VA State Police investigating ties between Richmond mayor's church and City Hall

VA State Police investigating ties between Richmond mayor's church and City Hall

RICHMOND, VA (WWBT) - Virginia State Police will begin investigating any possible conflict between Richmond Mayor Dwight Jones' church and city government, confirmed Commonwealth Attorney Mike Herring.

A Richmond grand jury has now approved the investigation, after Mayor Jones requested in January to see if any criminal action was taken when Public Works Director Emmanuel Adediran conducted church business on city time. Jones has said he welcomes the review out of an abundance of caution and to ensure accountability to the people of Richmond.

"We welcome the decision of the grand jury to authorize the VA State Police to conduct the investigation that we requested in January," a city spokesperson said in an email.

Under Virginia law, no elected official can be investigated unless it is requested by the governor, the attorney general or a grand jury.

In an interview Wednesday, NBC12 Legal Analyst Steve Benjamin said the grand jury's involvement solidifies the possibility Jones' conduct may be examined as well.

"You don't need a grand jury to approve an investigation into an unelected city hall employee," Benjamin said. "This suggests a broadening of the investigation, beyond what the mayor had requested."

Adediran is an unelected public official, still working at City Hall.

Herring called the authorization from the grand jury a "procedural" step, but would not go into the details of the probe. State Police refused to comment on the investigation.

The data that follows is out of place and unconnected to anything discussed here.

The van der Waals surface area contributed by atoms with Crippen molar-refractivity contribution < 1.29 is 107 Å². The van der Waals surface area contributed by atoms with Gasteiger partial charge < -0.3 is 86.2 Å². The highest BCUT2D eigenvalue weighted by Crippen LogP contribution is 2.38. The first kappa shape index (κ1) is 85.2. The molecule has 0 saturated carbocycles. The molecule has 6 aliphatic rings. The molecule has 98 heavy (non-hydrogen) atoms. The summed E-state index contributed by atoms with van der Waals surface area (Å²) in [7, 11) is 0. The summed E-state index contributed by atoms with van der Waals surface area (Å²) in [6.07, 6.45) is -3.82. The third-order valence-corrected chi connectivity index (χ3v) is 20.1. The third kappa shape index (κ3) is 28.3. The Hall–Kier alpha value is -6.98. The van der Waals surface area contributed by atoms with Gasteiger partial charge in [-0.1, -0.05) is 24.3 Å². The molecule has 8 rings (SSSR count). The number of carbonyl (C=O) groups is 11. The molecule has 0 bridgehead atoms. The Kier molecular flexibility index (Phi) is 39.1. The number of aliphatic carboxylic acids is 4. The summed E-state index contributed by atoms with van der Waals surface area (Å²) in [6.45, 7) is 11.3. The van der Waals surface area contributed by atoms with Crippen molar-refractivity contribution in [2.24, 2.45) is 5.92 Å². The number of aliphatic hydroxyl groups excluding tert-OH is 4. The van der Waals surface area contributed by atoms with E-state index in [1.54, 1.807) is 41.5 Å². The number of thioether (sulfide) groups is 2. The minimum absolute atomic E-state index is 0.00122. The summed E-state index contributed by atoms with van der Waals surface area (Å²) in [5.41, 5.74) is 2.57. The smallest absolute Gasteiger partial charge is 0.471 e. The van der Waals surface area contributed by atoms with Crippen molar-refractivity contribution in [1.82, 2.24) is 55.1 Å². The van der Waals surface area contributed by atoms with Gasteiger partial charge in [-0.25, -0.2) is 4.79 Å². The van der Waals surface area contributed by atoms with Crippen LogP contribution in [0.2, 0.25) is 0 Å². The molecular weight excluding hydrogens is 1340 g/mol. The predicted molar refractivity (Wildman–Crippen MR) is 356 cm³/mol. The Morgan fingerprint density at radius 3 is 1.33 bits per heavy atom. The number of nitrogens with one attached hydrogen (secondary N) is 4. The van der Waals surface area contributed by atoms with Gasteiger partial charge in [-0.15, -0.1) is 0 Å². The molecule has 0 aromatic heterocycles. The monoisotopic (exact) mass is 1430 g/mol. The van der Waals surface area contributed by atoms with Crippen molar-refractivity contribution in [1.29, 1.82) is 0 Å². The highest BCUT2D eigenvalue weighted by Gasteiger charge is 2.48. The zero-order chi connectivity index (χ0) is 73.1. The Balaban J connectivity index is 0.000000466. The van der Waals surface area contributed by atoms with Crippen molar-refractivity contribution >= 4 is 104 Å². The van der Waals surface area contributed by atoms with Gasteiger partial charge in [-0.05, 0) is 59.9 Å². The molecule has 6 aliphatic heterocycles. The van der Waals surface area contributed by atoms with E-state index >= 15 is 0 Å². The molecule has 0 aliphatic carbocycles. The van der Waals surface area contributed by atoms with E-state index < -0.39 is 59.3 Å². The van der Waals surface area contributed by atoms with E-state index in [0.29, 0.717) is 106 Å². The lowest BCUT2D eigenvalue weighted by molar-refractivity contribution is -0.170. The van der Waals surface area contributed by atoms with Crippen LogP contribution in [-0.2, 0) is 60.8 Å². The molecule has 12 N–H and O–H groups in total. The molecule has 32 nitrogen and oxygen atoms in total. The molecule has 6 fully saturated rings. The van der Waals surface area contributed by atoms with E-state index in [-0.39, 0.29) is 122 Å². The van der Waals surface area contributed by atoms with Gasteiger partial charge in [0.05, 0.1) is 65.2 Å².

The conflict was exposed by City Auditor Umesh Dalal who found Adediran worked on the construction of a new Chesterfield campus for First Baptist Church of South Richmond, the church headed by Jones. His son, Richmond School Board member Derik Jones, is also a pastor there.

Investigators found Adediran spent 38 hours on the church project on city time through phone calls and emails. Adediran agreed to exchange 38 hours of vacation time to remove any concern.

When interviewed, Adediran said he volunteers at the church, serves as an assistant pastor and provides guidance for the church construction project. He also said he typically spends well in excess of 40 hours a week conducting city business.

City records showed Adediran has been a city employee for 18 years, formerly working as the Deputy Director of General Services for the Department of Public Works.

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